Women working their way out of poverty in Zambia’s slums
Posted 17 December 2012
In Zambia one in four people live in slums. Finding regular work is really difficult and many families are forced to go hungry. Parents often can't send their children to school because there's not enough money to put food on the table, let alone buy uniforms and school books. In fact, when I recently visited the capital's slums in Lusaka, half the children were running around without shoes. But I saw how lives can be transformed when people are given access to affordable small loans to start their own businesses.
Pixie Lott recently visited Zambia to see Sport Relief cash in action. Picture: Comic Relief/Ben Gold
The last Sport Relief was the most successful ever, raising over £67 million pounds. In recognition of the generosity of the British public, the UK Government matched pound for pound £10 million of public donations - so twice as many people can benefit from improved conditions in urban slums across Africa. This cash is already hard at work in one of Lusaka's biggest slums called Chawama, home to nearly 70,000 people.
Women here have joined forces to run small savings schemes. Every day they pay money into a joint pot, which allows them to borrow cash at reasonable interest rates. This simple idea has allowed them to set up and develop businesses, improve their housing and health and provide for their families.
Widow and mother of eight, Valeria, 69, is one such example. With her money she bulk bought ground nuts, dried vegetables and cooking oil, which she sold from a stall outside her home.
Valeria is used to dealing with tragedy. A few years ago she lost her husband and daughter, who had diabetes and failed to survive a double leg amputation. Despite her hardship she has been a leading voice in the women's savings scheme, which she joined nearly seven years ago. Since then she has helped her community by working to improve sanitation by getting 35 desperately needed new communal toilets built.
Valeria and her family were living in dangerous conditions, but her dedication and hard work in the savings scheme resulted in her being selected to have her home rebuilt. Her old home was at risk of falling down, putting her family in constant danger. But thankfully her life has now dramatically changed. She proudly showed me round her new three roomed home. Valeria pointed out to me that it has seven windows and electricity, a small thing to you and I, but her old home had neither. Now she has proper ventilation and can see when the sun goes down.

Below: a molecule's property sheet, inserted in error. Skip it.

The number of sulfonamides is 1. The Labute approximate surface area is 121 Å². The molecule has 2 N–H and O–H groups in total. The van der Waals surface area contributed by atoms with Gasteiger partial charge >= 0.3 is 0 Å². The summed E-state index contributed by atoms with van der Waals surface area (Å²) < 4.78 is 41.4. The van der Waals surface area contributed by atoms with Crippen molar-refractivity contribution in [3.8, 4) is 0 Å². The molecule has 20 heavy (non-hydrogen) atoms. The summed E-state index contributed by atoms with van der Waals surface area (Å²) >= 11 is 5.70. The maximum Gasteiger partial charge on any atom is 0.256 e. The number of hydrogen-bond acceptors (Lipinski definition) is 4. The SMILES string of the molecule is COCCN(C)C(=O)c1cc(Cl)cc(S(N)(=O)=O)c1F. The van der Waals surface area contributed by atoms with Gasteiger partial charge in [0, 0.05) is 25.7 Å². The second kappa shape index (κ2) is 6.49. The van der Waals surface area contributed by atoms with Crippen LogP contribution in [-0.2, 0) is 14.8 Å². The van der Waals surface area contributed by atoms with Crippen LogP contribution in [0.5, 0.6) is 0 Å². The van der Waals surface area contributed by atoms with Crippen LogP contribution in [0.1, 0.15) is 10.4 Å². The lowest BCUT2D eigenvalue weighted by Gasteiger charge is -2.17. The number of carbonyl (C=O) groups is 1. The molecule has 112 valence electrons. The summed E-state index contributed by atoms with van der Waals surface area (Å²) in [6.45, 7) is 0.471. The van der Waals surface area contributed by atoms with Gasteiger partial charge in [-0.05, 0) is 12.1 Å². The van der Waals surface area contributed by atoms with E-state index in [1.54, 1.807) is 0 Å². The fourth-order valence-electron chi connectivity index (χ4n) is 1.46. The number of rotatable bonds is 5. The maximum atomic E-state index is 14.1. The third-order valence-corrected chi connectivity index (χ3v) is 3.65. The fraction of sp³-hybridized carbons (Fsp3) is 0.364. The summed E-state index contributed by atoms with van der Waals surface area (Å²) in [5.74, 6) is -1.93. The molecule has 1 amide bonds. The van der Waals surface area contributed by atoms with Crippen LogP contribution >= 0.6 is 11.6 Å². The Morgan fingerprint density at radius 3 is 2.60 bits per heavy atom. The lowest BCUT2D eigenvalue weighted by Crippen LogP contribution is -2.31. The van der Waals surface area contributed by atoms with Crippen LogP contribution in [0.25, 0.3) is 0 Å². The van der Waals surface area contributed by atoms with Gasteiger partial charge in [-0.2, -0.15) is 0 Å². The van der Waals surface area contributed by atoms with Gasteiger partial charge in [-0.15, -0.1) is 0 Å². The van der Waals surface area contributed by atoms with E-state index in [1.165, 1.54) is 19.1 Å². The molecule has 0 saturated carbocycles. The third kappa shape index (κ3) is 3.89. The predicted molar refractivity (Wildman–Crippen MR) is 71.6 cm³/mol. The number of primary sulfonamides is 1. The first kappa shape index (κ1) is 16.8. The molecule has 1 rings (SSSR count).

Built by members of her community, using interlocking insulating bricks that keep her home cool in the summer and warm in the winter, it cost just £2,500. And she is not alone. Thanks to the savings scheme homes just like hers have been built in other slums across Lusaka, providing safe homes for many families. The savings scheme has also helped other women start their own knitting and hairdressing businesses. I even met one woman in Lusaka's third biggest slum who has learnt carpentry skills and now makes stools and sofas to help feed her nine children.
Pixie Lott with a project benficiary as they visit the plot where her new house is being built in Lusaka, Zambia. Picture: Comic Relief/Ben Gold
Felistus, 48, used to trade in Munkoyo roots which are used to mix with maize meal porridge to make a traditional drink, along with selling brooms and wooden spoons outside her home. When she accompanied some boys and girls from the youth savings scheme on a four-week carpentry course, Felistus was given the opportunity to learn the skills as well. She now makes wooden stools, tables and three piece suites, which she sells for up to £23. With a small loan from the savings scheme she has also started recycling and selling second hand children’s clothes.
Before she joined the scheme in 2009, Felistus couldn't afford to send three of her children to school but now they are all studying for their future and they eat three good meals a day. Next this entrepreneurial mum wants to borrow enough money so she can buy an electric sander, plane machine and electric cutter. These will improve the quality of the goods she sells and allow her to expand her carpentry venture. It just shows that when women work and save together as a team, they can help break the cycle of poverty.
With loans from as little as a few pounds, Felistus and thousands more women like her have been able to turn their lives around and provide happy stable futures for their families.
Film: Pixie sees a Lott of lives changed in Zambia